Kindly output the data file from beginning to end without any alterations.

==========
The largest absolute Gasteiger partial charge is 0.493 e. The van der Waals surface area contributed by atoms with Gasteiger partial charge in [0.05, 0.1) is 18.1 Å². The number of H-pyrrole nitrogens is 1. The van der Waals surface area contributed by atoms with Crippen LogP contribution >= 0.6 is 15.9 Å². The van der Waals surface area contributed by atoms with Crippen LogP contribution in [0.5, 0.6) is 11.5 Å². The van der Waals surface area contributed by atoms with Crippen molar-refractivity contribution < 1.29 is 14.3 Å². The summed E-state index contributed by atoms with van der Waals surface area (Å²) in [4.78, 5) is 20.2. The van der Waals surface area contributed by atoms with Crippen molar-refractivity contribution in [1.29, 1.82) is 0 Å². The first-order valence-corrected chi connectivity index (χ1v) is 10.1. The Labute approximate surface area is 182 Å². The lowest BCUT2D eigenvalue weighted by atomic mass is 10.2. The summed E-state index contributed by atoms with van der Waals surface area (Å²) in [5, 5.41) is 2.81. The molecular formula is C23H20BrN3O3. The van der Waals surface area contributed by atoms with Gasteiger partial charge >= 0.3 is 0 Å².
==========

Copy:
The largest absolute Gasteiger partial charge is 0.493 e. The van der Waals surface area contributed by atoms with Gasteiger partial charge in [0.05, 0.1) is 18.1 Å². The number of H-pyrrole nitrogens is 1. The van der Waals surface area contributed by atoms with Crippen LogP contribution >= 0.6 is 15.9 Å². The van der Waals surface area contributed by atoms with Crippen LogP contribution in [0.5, 0.6) is 11.5 Å². The van der Waals surface area contributed by atoms with Crippen molar-refractivity contribution < 1.29 is 14.3 Å². The summed E-state index contributed by atoms with van der Waals surface area (Å²) in [4.78, 5) is 20.2. The van der Waals surface area contributed by atoms with Crippen molar-refractivity contribution in [1.29, 1.82) is 0 Å². The first-order valence-corrected chi connectivity index (χ1v) is 10.1. The Labute approximate surface area is 182 Å². The lowest BCUT2D eigenvalue weighted by atomic mass is 10.2. The summed E-state index contributed by atoms with van der Waals surface area (Å²) in [5, 5.41) is 2.81. The molecular formula is C23H20BrN3O3. The van der Waals surface area contributed by atoms with Gasteiger partial charge >= 0.3 is 0 Å².